Boosted by a fine, breakout turn by New Jersey native Piper Perabo as a young British newlywed, Ol Parker's charmingly bittersweet romantic comedy tackles quite a serious subject with sensitivity and respect. After years of warm friendship and a cozy courtship, bright young Londoners Rachel (Perabo) and Heck (Matthew Goode) finally tie the knot with a smart...read more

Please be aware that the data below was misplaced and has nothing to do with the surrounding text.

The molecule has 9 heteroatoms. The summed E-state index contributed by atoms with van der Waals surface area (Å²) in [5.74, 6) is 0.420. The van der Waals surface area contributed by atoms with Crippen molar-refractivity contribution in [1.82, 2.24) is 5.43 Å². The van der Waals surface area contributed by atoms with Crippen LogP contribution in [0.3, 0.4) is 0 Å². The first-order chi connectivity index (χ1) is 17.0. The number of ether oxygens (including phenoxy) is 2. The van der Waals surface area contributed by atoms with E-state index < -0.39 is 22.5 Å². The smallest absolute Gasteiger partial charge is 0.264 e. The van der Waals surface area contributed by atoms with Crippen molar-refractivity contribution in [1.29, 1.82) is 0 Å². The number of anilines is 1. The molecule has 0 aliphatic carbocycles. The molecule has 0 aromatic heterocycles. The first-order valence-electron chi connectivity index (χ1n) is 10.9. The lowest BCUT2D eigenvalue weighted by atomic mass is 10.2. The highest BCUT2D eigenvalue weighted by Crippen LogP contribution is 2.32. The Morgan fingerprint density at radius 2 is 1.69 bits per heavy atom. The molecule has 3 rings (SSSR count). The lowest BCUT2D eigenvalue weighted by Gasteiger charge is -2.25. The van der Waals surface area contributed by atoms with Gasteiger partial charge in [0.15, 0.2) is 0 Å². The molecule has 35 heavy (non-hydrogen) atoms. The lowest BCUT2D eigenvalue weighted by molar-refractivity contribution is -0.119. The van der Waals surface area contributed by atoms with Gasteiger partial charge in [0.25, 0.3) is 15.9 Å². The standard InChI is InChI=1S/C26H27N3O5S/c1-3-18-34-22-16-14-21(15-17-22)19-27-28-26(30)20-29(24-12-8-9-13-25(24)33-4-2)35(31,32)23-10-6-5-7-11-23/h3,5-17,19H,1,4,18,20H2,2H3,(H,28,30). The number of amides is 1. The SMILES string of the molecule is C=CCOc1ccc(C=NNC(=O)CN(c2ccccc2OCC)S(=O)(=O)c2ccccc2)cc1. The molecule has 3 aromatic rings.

Boosted by a fine, breakout turn by New Jersey native Piper Perabo as a young British newlywed, Ol Parker's charmingly bittersweet romantic comedy tackles quite a serious subject with sensitivity and respect. After years of warm friendship and a cozy courtship, bright young Londoners Rachel (Perabo) and Heck (Matthew Goode) finally tie the knot with a smart ceremony that gathers together all their friends and family, including Rachel's woozy father, Ned (Anthony Head), and her tart, unhappy mother, Tessa (Celia Imrie). The seeds of discord, however, are sown before the bride even reaches the altar. As she's walking down the aisle on Ned's arm, Rachel accidentally locks eyes with Luce (Lena Headey), the attractive florist who'd been hired to create the flower arrangements. Rachel shakes off the feeling and says "I do," but she runs into Luce again at the reception; in a bit of ironic foreshadowing, Luce helps Rachel retrieve her wedding ring which has slipped off her finger and into the punch bowl. Uncertain of her feelings for her new acquaintance, Rachel decides to set up Luce with Heck's incorrigibly single best friend, Cooper (Darren Boyd), without knowing one important fact about Luce: She's gay. Needless to say, the blind date is a bust, but over the inedible dinner Heck cooked for the foursome, a heated discussion over the definition of love throws Rachel's dilemma into high relief: Should love be the safe, comfortable dependency that she and Heck obviously share, or the shock-felt-across-the-room, love-at-first-sight blast of passion she experienced with Luce? Once Rachel learns that Luce is in fact gay — a bit of news that comes from Heck, of all people — Rachel's confused feelings for Luce intensify, and her confusion begins to affect her relationship with Heck. Her sudden lack of interest in sex leads Heck to believe he's doing something wrong. Rachel, meanwhile, knows she loves her husband, but is it the kind of love she's looking for? Few films could be further from BROKEBACK MOUNTAIN, but their themes are strikingly similar — both deal with young married people who always thought of themselves as straight until faced with an unalterable fact about the human heart: It wants what it wants. But where BROKEBACK leaves its lovers where gay love stories have left them for centuries — isolated, ostracized and miserable — this small comedy finds a far more liberated alternative for everyone involved. In its own modest way, it's the far more radical film.
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